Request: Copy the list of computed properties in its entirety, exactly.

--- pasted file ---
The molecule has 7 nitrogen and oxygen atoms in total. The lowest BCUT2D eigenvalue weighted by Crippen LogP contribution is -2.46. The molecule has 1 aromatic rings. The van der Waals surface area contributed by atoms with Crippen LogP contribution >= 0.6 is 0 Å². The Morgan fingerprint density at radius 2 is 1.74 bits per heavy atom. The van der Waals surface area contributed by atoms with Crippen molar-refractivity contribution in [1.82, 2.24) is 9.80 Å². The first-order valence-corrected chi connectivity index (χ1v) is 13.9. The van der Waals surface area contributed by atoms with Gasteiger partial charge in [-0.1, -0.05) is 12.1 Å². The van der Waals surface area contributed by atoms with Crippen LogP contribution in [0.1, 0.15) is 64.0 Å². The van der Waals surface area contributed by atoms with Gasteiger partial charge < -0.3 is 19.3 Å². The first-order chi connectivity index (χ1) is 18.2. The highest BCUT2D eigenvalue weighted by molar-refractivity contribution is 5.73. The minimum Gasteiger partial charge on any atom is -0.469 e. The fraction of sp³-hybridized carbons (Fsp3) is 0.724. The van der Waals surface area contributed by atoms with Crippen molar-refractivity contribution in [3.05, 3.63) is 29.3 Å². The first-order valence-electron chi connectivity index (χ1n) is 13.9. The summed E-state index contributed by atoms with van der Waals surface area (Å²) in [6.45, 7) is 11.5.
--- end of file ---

The molecule has 7 nitrogen and oxygen atoms in total. The lowest BCUT2D eigenvalue weighted by Crippen LogP contribution is -2.46. The molecule has 1 aromatic rings. The van der Waals surface area contributed by atoms with Crippen LogP contribution >= 0.6 is 0 Å². The Morgan fingerprint density at radius 2 is 1.74 bits per heavy atom. The van der Waals surface area contributed by atoms with Crippen molar-refractivity contribution in [1.82, 2.24) is 9.80 Å². The first-order valence-corrected chi connectivity index (χ1v) is 13.9. The van der Waals surface area contributed by atoms with Gasteiger partial charge in [-0.1, -0.05) is 12.1 Å². The van der Waals surface area contributed by atoms with Crippen LogP contribution in [0.1, 0.15) is 64.0 Å². The van der Waals surface area contributed by atoms with Gasteiger partial charge < -0.3 is 19.3 Å². The first-order chi connectivity index (χ1) is 18.2. The highest BCUT2D eigenvalue weighted by molar-refractivity contribution is 5.73. The minimum Gasteiger partial charge on any atom is -0.469 e. The fraction of sp³-hybridized carbons (Fsp3) is 0.724. The van der Waals surface area contributed by atoms with Crippen molar-refractivity contribution in [3.05, 3.63) is 29.3 Å². The first-order valence-electron chi connectivity index (χ1n) is 13.9. The summed E-state index contributed by atoms with van der Waals surface area (Å²) in [6.45, 7) is 11.5.